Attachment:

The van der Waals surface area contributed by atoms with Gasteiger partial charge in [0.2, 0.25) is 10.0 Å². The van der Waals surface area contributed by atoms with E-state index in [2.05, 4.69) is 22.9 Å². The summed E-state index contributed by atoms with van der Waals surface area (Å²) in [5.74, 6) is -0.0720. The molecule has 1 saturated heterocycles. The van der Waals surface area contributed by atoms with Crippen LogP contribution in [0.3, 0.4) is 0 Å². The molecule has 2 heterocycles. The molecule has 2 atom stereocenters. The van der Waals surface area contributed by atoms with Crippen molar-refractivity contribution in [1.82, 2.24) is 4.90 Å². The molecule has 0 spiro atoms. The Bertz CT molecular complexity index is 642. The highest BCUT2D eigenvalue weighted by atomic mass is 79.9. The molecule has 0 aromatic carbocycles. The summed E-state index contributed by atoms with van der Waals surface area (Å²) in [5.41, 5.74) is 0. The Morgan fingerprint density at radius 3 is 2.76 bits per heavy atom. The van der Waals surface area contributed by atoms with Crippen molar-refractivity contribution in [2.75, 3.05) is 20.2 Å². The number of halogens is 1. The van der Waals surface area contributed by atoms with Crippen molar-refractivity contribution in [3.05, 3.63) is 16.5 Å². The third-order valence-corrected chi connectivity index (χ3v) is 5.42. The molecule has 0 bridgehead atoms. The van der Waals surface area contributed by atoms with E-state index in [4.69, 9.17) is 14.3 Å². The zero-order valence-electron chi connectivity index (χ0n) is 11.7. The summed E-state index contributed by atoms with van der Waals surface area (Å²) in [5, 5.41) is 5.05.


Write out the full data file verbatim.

The van der Waals surface area contributed by atoms with Gasteiger partial charge in [0.2, 0.25) is 10.0 Å². The van der Waals surface area contributed by atoms with E-state index in [2.05, 4.69) is 22.9 Å². The summed E-state index contributed by atoms with van der Waals surface area (Å²) in [5.74, 6) is -0.0720. The molecule has 1 saturated heterocycles. The van der Waals surface area contributed by atoms with Crippen LogP contribution in [0.3, 0.4) is 0 Å². The molecule has 2 heterocycles. The molecule has 2 atom stereocenters. The van der Waals surface area contributed by atoms with Crippen molar-refractivity contribution in [1.82, 2.24) is 4.90 Å². The molecule has 0 spiro atoms. The Bertz CT molecular complexity index is 642. The highest BCUT2D eigenvalue weighted by atomic mass is 79.9. The molecule has 0 aromatic carbocycles. The summed E-state index contributed by atoms with van der Waals surface area (Å²) in [5.41, 5.74) is 0. The Morgan fingerprint density at radius 3 is 2.76 bits per heavy atom. The van der Waals surface area contributed by atoms with Crippen molar-refractivity contribution in [2.75, 3.05) is 20.2 Å². The number of halogens is 1. The van der Waals surface area contributed by atoms with Crippen molar-refractivity contribution in [3.05, 3.63) is 16.5 Å². The third-order valence-corrected chi connectivity index (χ3v) is 5.42. The molecule has 0 bridgehead atoms. The van der Waals surface area contributed by atoms with E-state index in [4.69, 9.17) is 14.3 Å². The zero-order valence-electron chi connectivity index (χ0n) is 11.7. The summed E-state index contributed by atoms with van der Waals surface area (Å²) in [5, 5.41) is 5.05.